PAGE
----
One of the functions I use most in my applications is ControlIsBlank().
I use it almost exclusively as a guard clause on unbound forms when I have one or more text boxes or combo boxes that I want a user to fill in before continuing. For example:
Private Sub btnPreview_Click() If ControlIsBlank(Me.tbStartDate) Then Exit Sub If ControlIsBlank(Me.tbEndDate) Then Exit Sub 'Build report criteria and preview a report End Sub
Using ControlIsBlank() with Bound Forms
A reader asked recently whether this function could be used with bound forms to replace the not-very-user-friendly default message that appears:
Now, the above message isn't too bad because the field name is straightforward. Not all field names are. One of the nice features of the ControlIsBlank() function is that, by default, it uses the text from the attached label to generate the message box. Additionally, it sets the focus to the field with the missing text so the user doesn't have to wonder where the problem is.
I've never used my ControlIsBlank function on a bound form before, but I was pretty sure it could be done.
The Simple Approach
The simplest approach would be to include the calls to
ControlIsBlank() in the form's BeforeUpdate event as guard clauses:
Private Sub Form_BeforeUpdate(Cancel As Integer) Cancel = True If ControlIsBlank(Me.tbFirstName) Then Exit Sub If ControlIsBlank(Me.tbLastName) Then Exit Sub Cancel = False 'Validity checks passed 'Additional code if desired End Sub
Cancel = True at the beginning of the subroutine to avoid having to set it after each
ControlIsBlank call. That allows me to keep my guard clauses as one-liners, which makes everything neat and tidy.
The Unnecessarily Complicated Approach
Honestly, I wasn't sure what the form event order was and whether the above approach would work. I was pleasantly surprised to see that it did. But not before I went down a different rabbit hole that you might not even know about. So I'll introduce that concept here. It's the
The Form_Error() Event
Form_Error() event is a built-in event that occurs when an error is encountered while entering or editing data in a form. The event is triggered when a user attempts to save a record that contains errors, such as when a required field is left blank or when a value is entered that is not valid for a field's data type.
The event can be used to perform custom error handling, such as displaying a custom error message or allowing the user to correct the error and continue with data entry.
Form_Error() procedure has two arguments,
Response. The DataErr argument is an integer that contains the error code for the error that occurred, and the Response argument is an integer that controls the behavior of the event. The constants acDataErrDisplay, acDataErrAdded, and acDataErrContinue can be used to control the behavior of the event.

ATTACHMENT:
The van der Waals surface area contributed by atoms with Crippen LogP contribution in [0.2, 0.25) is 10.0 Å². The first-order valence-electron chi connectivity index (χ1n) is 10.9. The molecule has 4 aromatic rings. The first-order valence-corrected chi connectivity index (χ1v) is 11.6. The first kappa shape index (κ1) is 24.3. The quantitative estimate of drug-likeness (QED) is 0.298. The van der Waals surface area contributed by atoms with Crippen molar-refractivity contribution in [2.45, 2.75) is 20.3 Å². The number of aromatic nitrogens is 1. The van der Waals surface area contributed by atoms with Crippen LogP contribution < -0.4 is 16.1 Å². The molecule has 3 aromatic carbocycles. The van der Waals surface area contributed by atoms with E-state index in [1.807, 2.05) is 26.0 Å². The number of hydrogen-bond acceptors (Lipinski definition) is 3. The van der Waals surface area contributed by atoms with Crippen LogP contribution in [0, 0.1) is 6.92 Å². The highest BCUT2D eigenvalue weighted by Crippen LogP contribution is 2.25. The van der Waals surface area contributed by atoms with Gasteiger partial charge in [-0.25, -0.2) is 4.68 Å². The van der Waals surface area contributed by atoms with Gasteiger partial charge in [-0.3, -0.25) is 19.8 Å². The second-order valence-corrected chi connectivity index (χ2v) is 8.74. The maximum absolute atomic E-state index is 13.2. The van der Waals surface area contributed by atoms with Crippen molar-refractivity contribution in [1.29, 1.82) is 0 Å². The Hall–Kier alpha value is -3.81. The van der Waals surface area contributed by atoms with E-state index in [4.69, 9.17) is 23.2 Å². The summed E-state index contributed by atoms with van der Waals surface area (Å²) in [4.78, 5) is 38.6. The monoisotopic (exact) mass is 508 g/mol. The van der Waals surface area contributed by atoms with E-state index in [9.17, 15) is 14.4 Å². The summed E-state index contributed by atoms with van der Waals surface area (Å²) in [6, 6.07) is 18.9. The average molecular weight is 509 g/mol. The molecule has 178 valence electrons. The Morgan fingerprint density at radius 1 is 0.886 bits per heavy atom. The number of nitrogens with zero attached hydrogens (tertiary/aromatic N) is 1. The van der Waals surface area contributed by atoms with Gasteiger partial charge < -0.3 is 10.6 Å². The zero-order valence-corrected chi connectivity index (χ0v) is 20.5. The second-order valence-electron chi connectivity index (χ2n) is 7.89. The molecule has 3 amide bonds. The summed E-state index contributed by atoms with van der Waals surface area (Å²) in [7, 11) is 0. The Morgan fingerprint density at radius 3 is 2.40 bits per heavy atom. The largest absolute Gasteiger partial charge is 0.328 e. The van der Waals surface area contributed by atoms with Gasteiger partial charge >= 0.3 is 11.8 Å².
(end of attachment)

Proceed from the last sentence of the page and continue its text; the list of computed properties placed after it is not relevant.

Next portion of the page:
You can use the DataErr argument to determine the specific type of error that occurred and perform custom error handling based on the error code.
It's important to note that the Form_Error() event will only be triggered when an error occurs during data entry, not when an error occurs in other parts of the application.
Form_Error() Event Example
Before I had tested the
Form_BeforeUpdate() approach, I had already put together the following sample code using
Using BeforeUpdate makes more sense in this situation, but that won't always be the case. Also, having two different samples that accomplish the same thing clarifies some of the unique requirements of handling the
Private Sub Form_Error(DataErr As Integer, Response As Integer) Select Case DataErr Case 3314 'You must enter a value in the '|' field Response = acDataErrContinue If ControlIsBlank(Me.tbFirstName) Then Exit Sub If ControlIsBlank(Me.tbLastName) Then Exit Sub Response = acDataErrDisplay Case Else Debug.Print DataErr, AccessError(DataErr) Response = acDataErrDisplay End Select End Sub
Some important items to note:
- You'll almost always want a
Select Case DataErrstatement in the
Form_Errorevent. This lets you provide special handling for expected errors without unintentionally swallowing unexpected errors.
- To suppress the default error message, you MUST set the Response argument to
- If you want to force Access to show the default error message, set the Response argument to
- I only have guard clauses for the FirstName and LastName text boxes. Since there may be other required fields (now or in the future), I re-enable the default error message via
Response = acDataErrDisplayafter the ControlIsBlank calls.
- The default value for Response is
acDataErrDisplay. Setting it explicitly in the
Case Elsestatement is not strictly necessary, but it makes it clear that I intend for the message to be displayed.
- You can use the
AccessError()function to show the default message associated with the various DataErr codes.
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- Portions of this article's body generated with the help of ChatGPT